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Ever since Mario first dove into the ocean to battle bloopers on the NES, gamers have dreaded having to put on their swimming trunks. Games or stages that take place underwater have a reputation for being slow, hard to control and frustrating, but a new wave of games like The Aquatic Adventure of the Last Human and the upcoming Abzu seek to redeem the watery genre. Song of the Deep, a new underwater exploration game made by Ratchet & Clank creators Insomniac Games, is part of this trend.
Does Song of the Deep help salvage the reputation of underwater games, or does the the genre remain all wet? Let’s find out…
Song of the Deep (PC, Xbox One & PS4)
Song of the Deep, which tells its story with storybook-style watercolor illustrations, is the tale of Merryn, a 12-year-old girl raised by her single fisherman father. When said father disappears at sea, Merryn constructs a rickety submarine and delves into a magical, menacing underwater world to (hopefully) find him. The story isn’t terribly complex, and the children’s book presentation has been done before, but it’s a welcome departure for Insomniac, whose games usually strike more of a rad, bad, snarky tone. The game’s story is also buoyed by an excellent Irish-tinged narrator, who gives the tale a properly mythic feel.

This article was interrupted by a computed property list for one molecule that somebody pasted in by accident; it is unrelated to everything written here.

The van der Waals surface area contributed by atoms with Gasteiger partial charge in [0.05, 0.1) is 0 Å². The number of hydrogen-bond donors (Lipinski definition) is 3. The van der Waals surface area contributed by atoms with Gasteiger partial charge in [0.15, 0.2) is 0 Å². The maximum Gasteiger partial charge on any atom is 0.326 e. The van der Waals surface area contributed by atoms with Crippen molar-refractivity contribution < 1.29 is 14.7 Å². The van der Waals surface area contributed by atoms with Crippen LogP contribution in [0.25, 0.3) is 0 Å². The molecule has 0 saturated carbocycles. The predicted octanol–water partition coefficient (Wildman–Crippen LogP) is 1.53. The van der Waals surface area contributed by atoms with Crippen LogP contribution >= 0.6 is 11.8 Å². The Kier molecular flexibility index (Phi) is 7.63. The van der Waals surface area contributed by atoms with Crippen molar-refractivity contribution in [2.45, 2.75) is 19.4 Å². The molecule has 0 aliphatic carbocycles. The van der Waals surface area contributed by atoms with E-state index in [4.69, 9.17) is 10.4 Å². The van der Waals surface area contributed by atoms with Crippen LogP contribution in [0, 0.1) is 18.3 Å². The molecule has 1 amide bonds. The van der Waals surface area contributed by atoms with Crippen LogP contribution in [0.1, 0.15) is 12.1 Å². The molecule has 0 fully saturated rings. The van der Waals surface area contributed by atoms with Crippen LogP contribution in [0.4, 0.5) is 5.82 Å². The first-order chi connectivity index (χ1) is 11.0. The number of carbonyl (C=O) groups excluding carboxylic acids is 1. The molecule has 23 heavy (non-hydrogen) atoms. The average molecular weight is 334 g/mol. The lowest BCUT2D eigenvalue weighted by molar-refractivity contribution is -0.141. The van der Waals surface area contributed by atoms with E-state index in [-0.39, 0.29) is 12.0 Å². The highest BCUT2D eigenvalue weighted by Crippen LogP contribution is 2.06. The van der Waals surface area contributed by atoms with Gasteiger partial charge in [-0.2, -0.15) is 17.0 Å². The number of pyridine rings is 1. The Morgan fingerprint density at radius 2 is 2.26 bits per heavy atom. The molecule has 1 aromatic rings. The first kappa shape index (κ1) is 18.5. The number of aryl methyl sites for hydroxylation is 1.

Song of the Deep is visually lush, and carries over some of the watercolor look of the cutscenes, without becoming overly stylized. It’s a nice, polished-looking game, but not quite as striking as it could be. The solid visuals are backed up by a fantastic, old-world-folksy soundtrack that adds immeasurably to the atmosphere of the game. Charm is not a word I’d usually associate with Insomniac Games’ output, but Song of the Deep has charm in spades.